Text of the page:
If you try figure out your next GOPS move in the most obvious way, you quickly get into a Blimpian problem: "If he does this, then I should do that, but if I do that then he'll do alpha instead, and I'll have to do beta instead of that, and he'll do gamma and..." and so on forever. By contrast, you really could use that kind of analysis to get a complete solution to games such as tic-tac-toe (naughts and crosses) or chess, if you just had a fast enough computer. The difference is that in classic board games you know exactly what the situation is and what it will be after you make any selected move; whereas in GOPS you don't know the situation after your next move, because it depends on the move that the other player makes at the same time.

There is a solution to a two-person zero-sum game of imperfect information, such as GOPS; but it generally involves randomizing your plays. The theory of these games tells how to assign probabilities to all your possible moves so that the solution is stable. That is, you can give the opponent the list of probabilities you're going to use in selecting a card (not, of course, the particular card you've selected); the opponent can do the same; and when you've looked at each other's strategies, neither of you can get an advantage by changing strategy.

That one can solve these games with such precision is pretty amazing. So amazing that it led a lot of wise fools astray back when we were computing how to fight the Evil Empire.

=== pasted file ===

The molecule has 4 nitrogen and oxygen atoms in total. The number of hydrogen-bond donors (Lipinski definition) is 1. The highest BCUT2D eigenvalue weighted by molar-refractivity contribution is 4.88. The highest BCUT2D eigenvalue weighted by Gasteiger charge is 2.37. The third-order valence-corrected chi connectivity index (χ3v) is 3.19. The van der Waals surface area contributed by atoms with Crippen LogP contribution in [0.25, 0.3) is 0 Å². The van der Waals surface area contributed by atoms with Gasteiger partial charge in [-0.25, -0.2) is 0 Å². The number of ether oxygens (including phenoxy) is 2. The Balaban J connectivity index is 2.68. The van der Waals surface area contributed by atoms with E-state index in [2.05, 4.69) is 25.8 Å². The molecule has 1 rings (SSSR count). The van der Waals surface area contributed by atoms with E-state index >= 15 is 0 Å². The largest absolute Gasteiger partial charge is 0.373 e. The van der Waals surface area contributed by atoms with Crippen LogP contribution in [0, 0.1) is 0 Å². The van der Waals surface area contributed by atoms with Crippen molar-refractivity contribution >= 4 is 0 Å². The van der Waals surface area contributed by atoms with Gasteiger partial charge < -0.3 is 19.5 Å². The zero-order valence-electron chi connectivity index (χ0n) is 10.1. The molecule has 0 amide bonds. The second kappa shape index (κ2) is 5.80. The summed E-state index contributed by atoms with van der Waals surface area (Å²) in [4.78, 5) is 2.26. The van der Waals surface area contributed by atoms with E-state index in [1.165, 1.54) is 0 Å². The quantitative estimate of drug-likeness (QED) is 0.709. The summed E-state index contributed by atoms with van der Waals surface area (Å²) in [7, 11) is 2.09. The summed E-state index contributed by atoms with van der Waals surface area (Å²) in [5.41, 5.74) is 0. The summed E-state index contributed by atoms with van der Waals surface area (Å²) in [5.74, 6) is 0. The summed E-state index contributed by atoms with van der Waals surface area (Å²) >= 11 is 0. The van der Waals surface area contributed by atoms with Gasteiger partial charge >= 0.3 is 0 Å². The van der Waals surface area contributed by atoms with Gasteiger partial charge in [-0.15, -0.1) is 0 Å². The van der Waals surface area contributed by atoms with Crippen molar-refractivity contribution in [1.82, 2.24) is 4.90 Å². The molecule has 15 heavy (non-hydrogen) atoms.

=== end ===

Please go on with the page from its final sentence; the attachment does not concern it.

The RAND Corporation's the hope of the world,
They think all day long for a fee.
They sit and play games about about going up in flames;
For counters they use you and me.
              --Malvina Reynolds

Political note: anybody who tries to analyze nuclear politics in terms of zero-sum games (what you lose, I gain) is clearly acting like an idiot. But you see, there was no theory of non-zero-sum games at the time, so they did what they could. Otherwise, what would have happened to their grants? In a proof that there is justice in the universe, the first successful approach to winning non-zero-sum games (we may both win or both lose) was an incredibly simple rule proposed by Anatol Rapoport, who had been the most persistent and coherent critic of RAND-style analyses. But I digress.

The problem with GOPS is that, like chess, it's too big to allow a complete solution in real time. (note) So we attempt a good enough solution by trying to approximate the values of future positions instead of working them out fully. This, of course, is what chess programs do, though with completely different methods due to the different nature of the game.

The point of writing this program, then, was to play with approximation methods. I'd be interested in anyone's reactions to its quality of play and its weaknesses. To encourage objectivity, I'm not saying anything just yet about the methods it uses.

(note)Actually, I haven't worked out what you could do to GOPS with a Cray; but since difficulty grows with n factorial squared, or maybe more, it wouldn't take a very large deck to make the problem intractable.
Date last modified: July 12, 2001
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Copyright (C) 1997 Daniel Drake. A royalty-free license to reproduce this document in whole or in part is hereby granted provided (i) all additions, omissions, and other changes are clearly marked; (ii) the work is not reproduced as, or as part of, a work for which payment is charged; (iii) this notice is reproduced without change. Quotations for critical or polemical purposes, with proper attribution, are permitted in any case, being obviously fair use.